Tourist guilty of ‘wrong way’ death crash in East Lothian

Elizabeth Henderson Image copyright Police Scotland
Image caption Elizabeth Henderson, 83, died from her injuries

An American woman killed a pensioner in a head-on crash after driving on the wrong side of a road in East Lothian.

Caroline Emmet, who lives in Paris, had denied causing the death of Elizabeth Henderson, 83, by dangerous driving.

But at the High Court in Edinburgh a jury found the 56-year-old American citizen guilty of the offence.

The fatal collision happened on the A198 North Berwick to Tranent road, near a junction with Archerfield Estate.

Emmet was travelling to Edinburgh Airport with two other women and two children when the crash happened on 19 July 2017.

Multiple fractures

The court head that when she emerged from the estate on to the main road, she drove on the wrong side of the road for about 500m (550yds).

She collided with the car in which Mrs Henderson, from North Berwick, was a back seat passenger.

The pensioner suffered multiple pelvis and limb fractures in the crash as well as internal bleeding.

She died at Edinburgh Royal Infirmary on 21 July in 2017, two days after the collision.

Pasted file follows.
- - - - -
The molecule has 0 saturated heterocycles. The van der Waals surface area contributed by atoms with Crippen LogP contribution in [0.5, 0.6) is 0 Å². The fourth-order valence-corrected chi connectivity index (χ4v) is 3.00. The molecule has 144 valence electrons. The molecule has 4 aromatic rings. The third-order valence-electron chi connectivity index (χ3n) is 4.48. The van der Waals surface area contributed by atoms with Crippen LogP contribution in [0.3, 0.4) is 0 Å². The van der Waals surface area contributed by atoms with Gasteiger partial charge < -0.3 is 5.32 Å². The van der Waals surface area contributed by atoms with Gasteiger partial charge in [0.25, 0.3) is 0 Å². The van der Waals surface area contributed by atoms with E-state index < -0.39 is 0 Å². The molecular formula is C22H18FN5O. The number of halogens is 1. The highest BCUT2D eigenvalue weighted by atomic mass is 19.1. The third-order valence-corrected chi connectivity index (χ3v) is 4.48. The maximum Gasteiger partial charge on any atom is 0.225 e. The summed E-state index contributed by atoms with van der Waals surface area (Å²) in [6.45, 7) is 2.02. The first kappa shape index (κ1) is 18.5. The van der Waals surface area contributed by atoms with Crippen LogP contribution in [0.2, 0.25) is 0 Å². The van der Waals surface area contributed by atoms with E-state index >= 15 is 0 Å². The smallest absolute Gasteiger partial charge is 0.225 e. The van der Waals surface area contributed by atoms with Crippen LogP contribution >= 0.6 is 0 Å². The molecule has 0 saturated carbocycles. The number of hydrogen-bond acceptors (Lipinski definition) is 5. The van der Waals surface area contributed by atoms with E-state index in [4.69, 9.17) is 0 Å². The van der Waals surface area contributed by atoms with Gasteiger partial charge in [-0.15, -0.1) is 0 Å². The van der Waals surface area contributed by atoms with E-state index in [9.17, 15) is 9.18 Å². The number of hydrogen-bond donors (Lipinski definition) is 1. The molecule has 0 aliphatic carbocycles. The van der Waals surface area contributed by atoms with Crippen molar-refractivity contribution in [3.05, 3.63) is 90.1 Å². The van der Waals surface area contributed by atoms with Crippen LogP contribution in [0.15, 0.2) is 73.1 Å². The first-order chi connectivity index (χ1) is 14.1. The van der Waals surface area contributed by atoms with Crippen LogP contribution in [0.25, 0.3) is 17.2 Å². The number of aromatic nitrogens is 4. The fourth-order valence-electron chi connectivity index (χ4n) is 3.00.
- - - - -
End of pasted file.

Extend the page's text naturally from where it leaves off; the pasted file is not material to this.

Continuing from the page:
Emmet previously offered to plead guilty to a lesser charge of causing death by careless driving, but a jury convicted her of death by dangerous driving.

Following the verdict the judge told jurors that he had not yet formed a view whether a prison sentence would be imposed or not.

Lord Glennie called for a background report to be prepared on the first offender and allowed her to remain at liberty.

‘Completely devastated’

Emmet, a mother-of-one, told the court that she had never driven on the left hand side of the road before 2017 when she came to Scotland for a friend’s birthday party.

When she arrived in Edinburgh she rented a car and a friend met her at the airport so that the first time she drove on the left she would not be alone.

She told the court that before the crash, she thought she was on the correct side of the road and slowed at a bend.

“I remember seeing the car coming at me and then there was the collision,” she said.

She added that she did not have time to take evasive action to avoid the oncoming car.

She later sent an email to a police officer identifying herself as the driver who “accidentally provoked” the collision.

She said she felt “terrible” about the incident and hoped with all her heart that those injured were recovering.

The former communications consultant said she then learnt that one woman had died leaving her “completely devastated” by the news.

Emmet is due to be sentenced on October 8.



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